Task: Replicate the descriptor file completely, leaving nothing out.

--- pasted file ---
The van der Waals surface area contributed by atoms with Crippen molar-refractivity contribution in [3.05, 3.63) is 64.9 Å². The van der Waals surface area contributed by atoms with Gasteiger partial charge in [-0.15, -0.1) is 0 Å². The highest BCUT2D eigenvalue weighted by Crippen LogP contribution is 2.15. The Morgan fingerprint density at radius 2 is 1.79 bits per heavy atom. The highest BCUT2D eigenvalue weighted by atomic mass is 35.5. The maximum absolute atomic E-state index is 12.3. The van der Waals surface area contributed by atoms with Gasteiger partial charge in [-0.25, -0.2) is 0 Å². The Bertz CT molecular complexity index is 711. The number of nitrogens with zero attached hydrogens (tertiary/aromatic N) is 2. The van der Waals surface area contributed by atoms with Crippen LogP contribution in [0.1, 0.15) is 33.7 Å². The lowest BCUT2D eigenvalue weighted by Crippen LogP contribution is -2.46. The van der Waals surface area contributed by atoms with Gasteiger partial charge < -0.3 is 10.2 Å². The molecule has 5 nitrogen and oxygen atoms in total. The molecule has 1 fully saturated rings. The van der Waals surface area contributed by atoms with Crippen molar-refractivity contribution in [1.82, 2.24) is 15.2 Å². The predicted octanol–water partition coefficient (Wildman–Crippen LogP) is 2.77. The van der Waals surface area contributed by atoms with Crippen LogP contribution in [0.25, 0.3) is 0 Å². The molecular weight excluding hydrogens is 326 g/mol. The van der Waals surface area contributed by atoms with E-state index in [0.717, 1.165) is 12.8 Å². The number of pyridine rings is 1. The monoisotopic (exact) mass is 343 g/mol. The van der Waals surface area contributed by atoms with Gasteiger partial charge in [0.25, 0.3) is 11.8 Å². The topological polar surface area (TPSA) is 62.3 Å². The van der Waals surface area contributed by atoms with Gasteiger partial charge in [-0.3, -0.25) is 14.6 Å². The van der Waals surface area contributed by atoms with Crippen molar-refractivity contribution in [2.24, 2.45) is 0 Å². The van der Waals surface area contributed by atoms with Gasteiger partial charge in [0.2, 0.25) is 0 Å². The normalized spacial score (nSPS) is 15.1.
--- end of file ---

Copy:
The van der Waals surface area contributed by atoms with Crippen molar-refractivity contribution in [3.05, 3.63) is 64.9 Å². The van der Waals surface area contributed by atoms with Gasteiger partial charge in [-0.15, -0.1) is 0 Å². The highest BCUT2D eigenvalue weighted by Crippen LogP contribution is 2.15. The Morgan fingerprint density at radius 2 is 1.79 bits per heavy atom. The highest BCUT2D eigenvalue weighted by atomic mass is 35.5. The maximum absolute atomic E-state index is 12.3. The van der Waals surface area contributed by atoms with Gasteiger partial charge in [-0.25, -0.2) is 0 Å². The Bertz CT molecular complexity index is 711. The number of nitrogens with zero attached hydrogens (tertiary/aromatic N) is 2. The van der Waals surface area contributed by atoms with Crippen LogP contribution in [0.1, 0.15) is 33.7 Å². The lowest BCUT2D eigenvalue weighted by Crippen LogP contribution is -2.46. The van der Waals surface area contributed by atoms with Gasteiger partial charge < -0.3 is 10.2 Å². The molecule has 5 nitrogen and oxygen atoms in total. The molecule has 1 fully saturated rings. The van der Waals surface area contributed by atoms with Crippen molar-refractivity contribution in [1.82, 2.24) is 15.2 Å². The predicted octanol–water partition coefficient (Wildman–Crippen LogP) is 2.77. The van der Waals surface area contributed by atoms with Crippen LogP contribution in [0.25, 0.3) is 0 Å². The molecular weight excluding hydrogens is 326 g/mol. The van der Waals surface area contributed by atoms with E-state index in [0.717, 1.165) is 12.8 Å². The number of pyridine rings is 1. The monoisotopic (exact) mass is 343 g/mol. The van der Waals surface area contributed by atoms with Gasteiger partial charge in [0.25, 0.3) is 11.8 Å². The topological polar surface area (TPSA) is 62.3 Å². The van der Waals surface area contributed by atoms with Gasteiger partial charge in [-0.3, -0.25) is 14.6 Å². The van der Waals surface area contributed by atoms with Crippen molar-refractivity contribution in [2.24, 2.45) is 0 Å². The van der Waals surface area contributed by atoms with Gasteiger partial charge in [0.2, 0.25) is 0 Å². The normalized spacial score (nSPS) is 15.1.